When I started this blog just over 12 months ago I had 25 marathons to tick off, in order to meet my 50 for my 50th birthday challenge.
It’s a BIG RELIEF to be able to write that I’m down to the final nine – single figures at last.
I know each one is a challenge that still remains, but I feel I’ve come so far, I’m not going to give up now.
Endurance running is such a mind game, more a test of conquering the voice in the head that’s telling you to stop than the physical act of one foot in front the other.
I was acutely aware of this mental struggle on day two of the Hadrian’s Wall challenge, when at around mile 20, I slowed to a walk and found it impossible for the next six miles to really get going again.
I couldn’t detect any real physical pain or particular aches. It wasn’t like I was limping or totally exhausted. My brain just refused to tell my legs to run. It went into a: “Not playing this game anymore,” sulk of its own.
I’d hit The Wall.
Many of the people I’d recently overtaken jogged past me. My eyes jealously watched them go. My legs wanted to join them. My head over-ruled and refused to allow me to do anything but walk.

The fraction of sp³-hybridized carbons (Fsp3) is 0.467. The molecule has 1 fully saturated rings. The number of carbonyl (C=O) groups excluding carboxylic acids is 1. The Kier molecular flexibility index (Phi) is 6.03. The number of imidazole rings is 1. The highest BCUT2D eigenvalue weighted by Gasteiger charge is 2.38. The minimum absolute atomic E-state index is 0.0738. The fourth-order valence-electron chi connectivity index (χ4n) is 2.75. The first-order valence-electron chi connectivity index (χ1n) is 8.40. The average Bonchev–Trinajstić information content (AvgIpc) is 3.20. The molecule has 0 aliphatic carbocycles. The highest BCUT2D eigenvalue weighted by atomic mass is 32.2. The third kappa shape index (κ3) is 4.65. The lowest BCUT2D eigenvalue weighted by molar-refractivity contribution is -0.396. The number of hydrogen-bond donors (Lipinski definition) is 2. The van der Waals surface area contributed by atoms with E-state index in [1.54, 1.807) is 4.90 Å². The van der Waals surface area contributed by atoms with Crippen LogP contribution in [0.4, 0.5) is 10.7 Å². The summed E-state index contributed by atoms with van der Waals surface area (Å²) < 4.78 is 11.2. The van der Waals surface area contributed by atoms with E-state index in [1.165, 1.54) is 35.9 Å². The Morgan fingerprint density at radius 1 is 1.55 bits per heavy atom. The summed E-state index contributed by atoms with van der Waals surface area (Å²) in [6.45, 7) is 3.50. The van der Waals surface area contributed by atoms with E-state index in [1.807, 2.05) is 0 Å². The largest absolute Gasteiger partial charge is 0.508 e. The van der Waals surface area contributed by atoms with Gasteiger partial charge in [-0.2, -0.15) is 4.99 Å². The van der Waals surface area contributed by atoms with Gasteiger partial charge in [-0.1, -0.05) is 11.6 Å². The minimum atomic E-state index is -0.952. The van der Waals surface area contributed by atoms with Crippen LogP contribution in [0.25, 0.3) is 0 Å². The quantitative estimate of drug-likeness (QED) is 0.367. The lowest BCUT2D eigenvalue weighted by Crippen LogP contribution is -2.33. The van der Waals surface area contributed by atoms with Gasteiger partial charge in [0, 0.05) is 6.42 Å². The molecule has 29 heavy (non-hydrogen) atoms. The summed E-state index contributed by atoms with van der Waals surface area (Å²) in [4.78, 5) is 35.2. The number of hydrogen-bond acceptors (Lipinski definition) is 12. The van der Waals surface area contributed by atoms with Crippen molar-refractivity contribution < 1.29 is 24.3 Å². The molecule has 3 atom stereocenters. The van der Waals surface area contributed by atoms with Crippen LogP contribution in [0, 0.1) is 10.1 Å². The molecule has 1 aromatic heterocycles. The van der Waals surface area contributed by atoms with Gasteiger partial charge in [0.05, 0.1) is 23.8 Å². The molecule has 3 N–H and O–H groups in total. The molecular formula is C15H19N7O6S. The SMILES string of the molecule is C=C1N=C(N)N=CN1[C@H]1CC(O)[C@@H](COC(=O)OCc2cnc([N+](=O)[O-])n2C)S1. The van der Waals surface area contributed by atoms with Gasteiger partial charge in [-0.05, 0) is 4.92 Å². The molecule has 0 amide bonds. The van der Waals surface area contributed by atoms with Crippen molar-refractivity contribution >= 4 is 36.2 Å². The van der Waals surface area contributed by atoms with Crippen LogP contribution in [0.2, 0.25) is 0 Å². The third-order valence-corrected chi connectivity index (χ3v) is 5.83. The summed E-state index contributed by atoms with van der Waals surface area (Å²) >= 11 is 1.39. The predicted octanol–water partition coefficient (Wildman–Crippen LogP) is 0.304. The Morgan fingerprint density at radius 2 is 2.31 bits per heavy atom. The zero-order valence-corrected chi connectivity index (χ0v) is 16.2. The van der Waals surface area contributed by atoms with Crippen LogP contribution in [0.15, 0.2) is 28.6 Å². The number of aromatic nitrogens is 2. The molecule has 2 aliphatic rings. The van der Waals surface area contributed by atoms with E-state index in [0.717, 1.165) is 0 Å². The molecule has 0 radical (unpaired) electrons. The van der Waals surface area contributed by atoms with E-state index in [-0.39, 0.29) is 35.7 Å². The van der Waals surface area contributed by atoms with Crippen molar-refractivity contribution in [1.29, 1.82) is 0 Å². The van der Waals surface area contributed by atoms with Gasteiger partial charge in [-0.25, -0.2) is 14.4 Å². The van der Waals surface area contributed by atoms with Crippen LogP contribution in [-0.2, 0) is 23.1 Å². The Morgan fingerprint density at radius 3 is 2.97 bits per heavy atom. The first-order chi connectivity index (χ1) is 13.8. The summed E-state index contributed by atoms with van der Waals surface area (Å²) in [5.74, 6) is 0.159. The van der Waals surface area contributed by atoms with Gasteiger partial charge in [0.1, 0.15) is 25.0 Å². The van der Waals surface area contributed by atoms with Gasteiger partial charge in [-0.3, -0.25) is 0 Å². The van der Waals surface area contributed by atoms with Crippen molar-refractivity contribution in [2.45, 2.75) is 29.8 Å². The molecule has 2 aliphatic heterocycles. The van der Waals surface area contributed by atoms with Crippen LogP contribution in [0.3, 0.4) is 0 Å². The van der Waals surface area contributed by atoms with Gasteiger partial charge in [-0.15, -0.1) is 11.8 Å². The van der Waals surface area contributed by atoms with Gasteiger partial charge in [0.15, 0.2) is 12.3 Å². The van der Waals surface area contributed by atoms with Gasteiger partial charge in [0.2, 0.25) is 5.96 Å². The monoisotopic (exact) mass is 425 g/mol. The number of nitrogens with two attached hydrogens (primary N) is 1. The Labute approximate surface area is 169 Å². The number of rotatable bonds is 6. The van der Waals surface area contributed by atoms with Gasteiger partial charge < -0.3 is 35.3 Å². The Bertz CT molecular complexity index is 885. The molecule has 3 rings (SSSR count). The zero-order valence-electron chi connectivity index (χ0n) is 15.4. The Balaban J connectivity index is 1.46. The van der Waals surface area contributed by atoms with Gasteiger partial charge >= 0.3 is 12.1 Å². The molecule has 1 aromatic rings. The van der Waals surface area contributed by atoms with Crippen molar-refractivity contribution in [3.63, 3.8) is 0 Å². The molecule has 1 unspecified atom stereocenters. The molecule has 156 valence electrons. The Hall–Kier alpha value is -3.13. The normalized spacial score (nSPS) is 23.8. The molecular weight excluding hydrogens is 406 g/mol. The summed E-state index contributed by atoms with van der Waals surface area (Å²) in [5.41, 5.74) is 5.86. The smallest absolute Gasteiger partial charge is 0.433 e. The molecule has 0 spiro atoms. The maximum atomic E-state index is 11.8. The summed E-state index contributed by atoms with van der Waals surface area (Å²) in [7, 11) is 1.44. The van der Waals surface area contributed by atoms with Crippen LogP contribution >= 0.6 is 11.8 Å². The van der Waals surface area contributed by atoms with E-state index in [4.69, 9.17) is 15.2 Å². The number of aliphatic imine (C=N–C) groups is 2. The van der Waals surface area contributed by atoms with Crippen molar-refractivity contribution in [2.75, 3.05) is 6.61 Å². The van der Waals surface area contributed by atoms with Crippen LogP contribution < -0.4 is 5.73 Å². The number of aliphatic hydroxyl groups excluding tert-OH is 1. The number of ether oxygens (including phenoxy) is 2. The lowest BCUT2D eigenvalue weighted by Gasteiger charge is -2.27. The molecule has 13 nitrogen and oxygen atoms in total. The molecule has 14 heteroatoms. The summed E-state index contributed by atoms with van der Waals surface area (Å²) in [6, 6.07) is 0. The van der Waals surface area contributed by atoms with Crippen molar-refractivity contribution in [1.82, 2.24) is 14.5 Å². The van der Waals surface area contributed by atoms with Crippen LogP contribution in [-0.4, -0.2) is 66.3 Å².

It wasn’t until I reached 26.2 miles – marathon 41 – that my mind began to lighten up. I found my running feet again and by alternating 30 paces running, 30 paces walking I completed the final 11 miles.
But boy it was hard.
There was no grace, no symmetry, no power in my running. It was simply a determination to reach that elusive finish line in as short a time as I could muster – not to be faster than people I was passing, not to win any award, just literally so I could finally STOP.
When I saw the Gateshead Millennium Bridge I did at last begin to run, really run again – sheer delight carrying me fleet-footed the last half mile or so. I crossed the line smiling, arms raised punching the air. Ten seconds later I burst into tears and kept breaking into quiet sobs as I sat exhausted in the recovery area.
I was going to write so much more this week – about the scenery, the people, trying to stop the bag from rubbing, funny things that happened – but even now four days after finishing, I’m just relieved to have done it.
To have reached that particular finish line – in an overall time of 16:38, 134th place out of the 250 plus who started.
I crossed The Wall.
Single figures now and the hope I can make it to my own finish line.
PS: Thanks for all the hay fever advice following last week’s blog, especially Lynda from BRACE who recommended Vaseline around the nostrils, and my mum who suggested eating honey. I tried both, luckily managing to get them the right way round, and thankfully didn’t suffer too much from the Cumbrian pollen.
Thanks also for all the messages of support – they really helped 🙂